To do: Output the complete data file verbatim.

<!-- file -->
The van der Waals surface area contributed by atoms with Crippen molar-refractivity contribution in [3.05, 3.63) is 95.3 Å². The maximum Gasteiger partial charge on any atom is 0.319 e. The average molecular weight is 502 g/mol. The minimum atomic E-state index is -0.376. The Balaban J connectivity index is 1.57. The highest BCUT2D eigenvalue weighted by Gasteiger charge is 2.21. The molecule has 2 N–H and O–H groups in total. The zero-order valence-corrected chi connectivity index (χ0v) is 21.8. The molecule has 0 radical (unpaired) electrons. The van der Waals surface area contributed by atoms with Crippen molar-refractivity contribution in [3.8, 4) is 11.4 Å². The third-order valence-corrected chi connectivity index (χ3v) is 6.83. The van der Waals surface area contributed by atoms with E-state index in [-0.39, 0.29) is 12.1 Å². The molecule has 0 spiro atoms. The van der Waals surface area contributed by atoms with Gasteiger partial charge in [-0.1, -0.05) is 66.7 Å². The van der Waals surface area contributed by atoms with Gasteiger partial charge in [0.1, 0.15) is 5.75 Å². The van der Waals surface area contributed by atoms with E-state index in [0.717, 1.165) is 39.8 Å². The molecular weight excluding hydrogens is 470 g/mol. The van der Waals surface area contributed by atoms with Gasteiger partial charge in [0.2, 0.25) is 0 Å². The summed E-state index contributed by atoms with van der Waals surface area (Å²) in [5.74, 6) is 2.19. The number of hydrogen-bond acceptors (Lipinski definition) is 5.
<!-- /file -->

The van der Waals surface area contributed by atoms with Crippen molar-refractivity contribution in [3.05, 3.63) is 95.3 Å². The maximum Gasteiger partial charge on any atom is 0.319 e. The average molecular weight is 502 g/mol. The minimum atomic E-state index is -0.376. The Balaban J connectivity index is 1.57. The highest BCUT2D eigenvalue weighted by Gasteiger charge is 2.21. The molecule has 2 N–H and O–H groups in total. The zero-order valence-corrected chi connectivity index (χ0v) is 21.8. The molecule has 0 radical (unpaired) electrons. The van der Waals surface area contributed by atoms with Crippen molar-refractivity contribution in [3.8, 4) is 11.4 Å². The third-order valence-corrected chi connectivity index (χ3v) is 6.83. The van der Waals surface area contributed by atoms with E-state index in [-0.39, 0.29) is 12.1 Å². The molecule has 0 spiro atoms. The van der Waals surface area contributed by atoms with Gasteiger partial charge in [-0.1, -0.05) is 66.7 Å². The van der Waals surface area contributed by atoms with Gasteiger partial charge in [0.1, 0.15) is 5.75 Å². The van der Waals surface area contributed by atoms with E-state index in [0.717, 1.165) is 39.8 Å². The molecular weight excluding hydrogens is 470 g/mol. The van der Waals surface area contributed by atoms with Gasteiger partial charge in [0.2, 0.25) is 0 Å². The summed E-state index contributed by atoms with van der Waals surface area (Å²) in [5.74, 6) is 2.19. The number of hydrogen-bond acceptors (Lipinski definition) is 5.